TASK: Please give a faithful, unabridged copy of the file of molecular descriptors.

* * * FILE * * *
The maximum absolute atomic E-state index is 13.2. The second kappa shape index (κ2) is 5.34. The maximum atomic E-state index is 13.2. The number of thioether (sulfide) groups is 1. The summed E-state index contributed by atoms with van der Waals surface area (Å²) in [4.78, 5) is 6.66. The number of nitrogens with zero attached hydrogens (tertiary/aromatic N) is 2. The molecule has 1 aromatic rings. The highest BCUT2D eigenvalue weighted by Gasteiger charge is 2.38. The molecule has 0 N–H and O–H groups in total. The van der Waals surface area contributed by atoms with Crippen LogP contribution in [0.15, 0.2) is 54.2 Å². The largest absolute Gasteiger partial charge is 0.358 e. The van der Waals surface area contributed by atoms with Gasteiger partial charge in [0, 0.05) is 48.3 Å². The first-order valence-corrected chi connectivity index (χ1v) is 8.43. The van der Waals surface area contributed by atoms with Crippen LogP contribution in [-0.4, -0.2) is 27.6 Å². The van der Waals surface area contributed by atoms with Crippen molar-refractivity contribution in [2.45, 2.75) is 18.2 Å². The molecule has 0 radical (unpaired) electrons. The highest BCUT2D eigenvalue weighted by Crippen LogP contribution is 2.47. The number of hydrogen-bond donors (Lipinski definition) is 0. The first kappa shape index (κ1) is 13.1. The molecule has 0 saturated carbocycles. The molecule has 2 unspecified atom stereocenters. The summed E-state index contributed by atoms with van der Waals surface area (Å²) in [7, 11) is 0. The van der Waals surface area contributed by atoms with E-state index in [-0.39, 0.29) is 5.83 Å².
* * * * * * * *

The maximum absolute atomic E-state index is 13.2. The second kappa shape index (κ2) is 5.34. The maximum atomic E-state index is 13.2. The number of thioether (sulfide) groups is 1. The summed E-state index contributed by atoms with van der Waals surface area (Å²) in [4.78, 5) is 6.66. The number of nitrogens with zero attached hydrogens (tertiary/aromatic N) is 2. The molecule has 1 aromatic rings. The highest BCUT2D eigenvalue weighted by Gasteiger charge is 2.38. The molecule has 0 N–H and O–H groups in total. The van der Waals surface area contributed by atoms with Crippen LogP contribution in [0.15, 0.2) is 54.2 Å². The largest absolute Gasteiger partial charge is 0.358 e. The van der Waals surface area contributed by atoms with Gasteiger partial charge in [0, 0.05) is 48.3 Å². The first-order valence-corrected chi connectivity index (χ1v) is 8.43. The van der Waals surface area contributed by atoms with Crippen LogP contribution in [-0.4, -0.2) is 27.6 Å². The van der Waals surface area contributed by atoms with Crippen molar-refractivity contribution in [2.45, 2.75) is 18.2 Å². The molecule has 0 radical (unpaired) electrons. The highest BCUT2D eigenvalue weighted by Crippen LogP contribution is 2.47. The number of hydrogen-bond donors (Lipinski definition) is 0. The first kappa shape index (κ1) is 13.1. The molecule has 0 saturated carbocycles. The molecule has 2 unspecified atom stereocenters. The summed E-state index contributed by atoms with van der Waals surface area (Å²) in [7, 11) is 0. The van der Waals surface area contributed by atoms with E-state index in [-0.39, 0.29) is 5.83 Å².